Linear algebra involves the extension of techniques from elementary algebra to the solution of systems of linear equations. A linear equation is one in which no two variables are multiplied together, so that terms like xy, yz, x ^{2}, y ^{2}, and so on, do not appear. A system of equations is a set of two or more equations containing the same variables. Systems of equations arise in situations where two or more unknown quantities are present. In order for a unique solution to exist there must be as many independent conditions given as there unknowns, so that the number of equations that can be formulated equals the number of variables. Thus, we speak of two equations in two unknowns, three equations in three unknowns, and so forth. Consider the example of finding two numbers such that the first is six times larger than the second, and the second is 10 less that the first. This problem has two unknowns, and contains two independent conditions. In order to determine the two numbers, let x represent the first number and y represent the second number. Using the information provided, two equations can be formulated, x = 6 y, from the first condition, and x –10 = y, from the second condition. To solve for y, replace x in the second equation with 6 y from the first equation, giving 6y–10=y. Then, subtract y from both sides to obtain 5 y –10 = 0, add 10 to both sides giving 5 y =10, and divide both sides by 5 to find y = 2. Finally, substitute y = 2 into the first equation to obtain x = 12. The first number, 12, is six times larger than the second, 2, and the second is 10 less than the first, as required. This simple example demonstrates the method of substitution. More general methods of solution involve the use of matrix algebra.
Matrix algebra
A matrix is a rectangular array of numbers, and matrix algebra involves the formulation of rules for manipulating matrices. The elements of a matrix are contained in square brackets and named by row and then column. For example the matrix has two rows and two columns, with the element (–6) located in row one column two. In general, a matrix can have i rows and j columns, so that an element of a matrix is denoted in double subscript notation by a_{ij}. The four elements in A are a _{11} = 1, a _{12} =–6, a _{21} = 3, and a _{22} = 2. A matrix having m rows and n columns is called an “m by n ” or (m × n ) matrix. When the number of rows equals the number of columns the matrix is said to be square. In matrix algebra, the operations of addition and multiplication are extended to matrices and the fundamental principles for combining three or more matrices are developed. For example, two matrices are added by adding their corresponding elements. Thus, two matrices must each have the same number of rows and columns in order to be compatible for addition. When two matrices are compatible for addition, both the associative and commutative principles of elementary algebra continue to hold. One of the many applications of matrix algebra is the solution of systems of linear equations. The coefficients of a set of simultaneous equations are written in the form of a matrix, and a formula (known as Cramer’s rule) is applied which provides the solution to n equations in n unknowns. The method is very powerful, especially when there are hundreds of unknowns, and a computer is available.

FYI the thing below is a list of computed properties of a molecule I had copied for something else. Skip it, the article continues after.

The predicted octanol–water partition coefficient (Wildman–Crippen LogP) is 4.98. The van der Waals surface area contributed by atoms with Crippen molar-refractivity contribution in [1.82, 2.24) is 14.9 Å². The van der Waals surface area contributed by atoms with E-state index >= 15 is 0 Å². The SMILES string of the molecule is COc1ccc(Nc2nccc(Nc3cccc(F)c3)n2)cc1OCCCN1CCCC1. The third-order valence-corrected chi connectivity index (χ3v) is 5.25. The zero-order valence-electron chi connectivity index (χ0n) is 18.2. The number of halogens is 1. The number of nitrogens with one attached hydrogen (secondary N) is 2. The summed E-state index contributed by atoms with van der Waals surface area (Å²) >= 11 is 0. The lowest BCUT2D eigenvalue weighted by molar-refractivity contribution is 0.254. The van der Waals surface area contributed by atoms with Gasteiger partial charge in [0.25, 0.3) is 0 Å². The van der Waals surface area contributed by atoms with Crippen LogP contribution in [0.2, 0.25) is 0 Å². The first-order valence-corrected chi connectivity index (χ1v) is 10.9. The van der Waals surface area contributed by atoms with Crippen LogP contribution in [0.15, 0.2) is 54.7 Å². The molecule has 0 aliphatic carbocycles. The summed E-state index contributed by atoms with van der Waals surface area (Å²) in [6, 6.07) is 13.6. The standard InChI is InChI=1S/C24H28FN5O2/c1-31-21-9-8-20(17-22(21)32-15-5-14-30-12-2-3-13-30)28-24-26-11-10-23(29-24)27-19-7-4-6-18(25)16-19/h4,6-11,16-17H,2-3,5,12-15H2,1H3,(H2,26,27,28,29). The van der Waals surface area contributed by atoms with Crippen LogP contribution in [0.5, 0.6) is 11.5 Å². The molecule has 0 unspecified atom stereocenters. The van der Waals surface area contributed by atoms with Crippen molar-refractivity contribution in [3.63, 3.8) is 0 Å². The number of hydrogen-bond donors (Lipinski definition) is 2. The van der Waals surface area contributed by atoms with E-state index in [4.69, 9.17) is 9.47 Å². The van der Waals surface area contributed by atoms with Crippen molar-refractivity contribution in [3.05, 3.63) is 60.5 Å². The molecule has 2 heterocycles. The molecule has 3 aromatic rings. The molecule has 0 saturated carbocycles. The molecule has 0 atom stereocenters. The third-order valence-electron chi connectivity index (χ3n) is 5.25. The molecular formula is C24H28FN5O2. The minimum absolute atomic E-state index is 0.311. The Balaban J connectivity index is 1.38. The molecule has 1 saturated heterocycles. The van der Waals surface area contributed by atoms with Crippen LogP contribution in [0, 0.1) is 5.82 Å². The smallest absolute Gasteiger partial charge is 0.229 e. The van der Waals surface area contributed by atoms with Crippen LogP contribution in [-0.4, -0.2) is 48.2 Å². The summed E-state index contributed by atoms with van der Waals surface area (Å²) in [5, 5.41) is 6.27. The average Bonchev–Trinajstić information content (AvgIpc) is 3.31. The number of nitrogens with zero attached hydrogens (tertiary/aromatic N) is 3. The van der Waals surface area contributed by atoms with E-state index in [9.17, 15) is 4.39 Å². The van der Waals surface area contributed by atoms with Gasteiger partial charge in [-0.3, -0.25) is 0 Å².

Abstract algebra
Abstract algebra represents a further generalization of elementary algebra. By defining such constructs as groups, based on a set of initial assumptions, called axioms, provides theorems that apply to all sets satisfying the abstract algebra axioms. A group is a set of elements together with a binary operation that satisfies three axioms. Because the binary operation in question may be any of a number of conceivable operations, including the familiar operations of addition, subtraction, multiplication, and division of real numbers, an asterisk or open circle is often used to indicate the operation. The three axioms that a set and its operation must satisfy in order to qualify as a group, are: (1) members of the set obey the associative principle [ a × (b × c ) = (a × b ) × c ]; (2) the set has an identity element, I, associated with the operation, such that a × I = a ; (3) the set contains the inverse of each of its elements, that is, for each a in the set there is an inverse, a ’, such that a × a ’ = I. A wellknown group is the set of integers, together with the operation of addition. If it happens that the commutative principle also holds, then the group is called a commutative group. The group formed by the integers together with the operation of addition is a commutative group, but the set of integers together with the operation of subtraction is not a group, because subtraction of integers is not associative. The set of integers together with the operation of multiplication is a commutative group, but division is not strictly an operation on the integers because it does not always result in another integer, so the integers together with division do not form a group. The set of rational numbers, however, together with the operation of division is a group. The power of abstract algebra derives from its generality. The properties of groups, for instance, apply to any set and operation that satisfy the axioms of a group. It does not matter whether that set contains real numbers, complex numbers, vectors, matrices, functions, or probabilities, to name a few possibilities.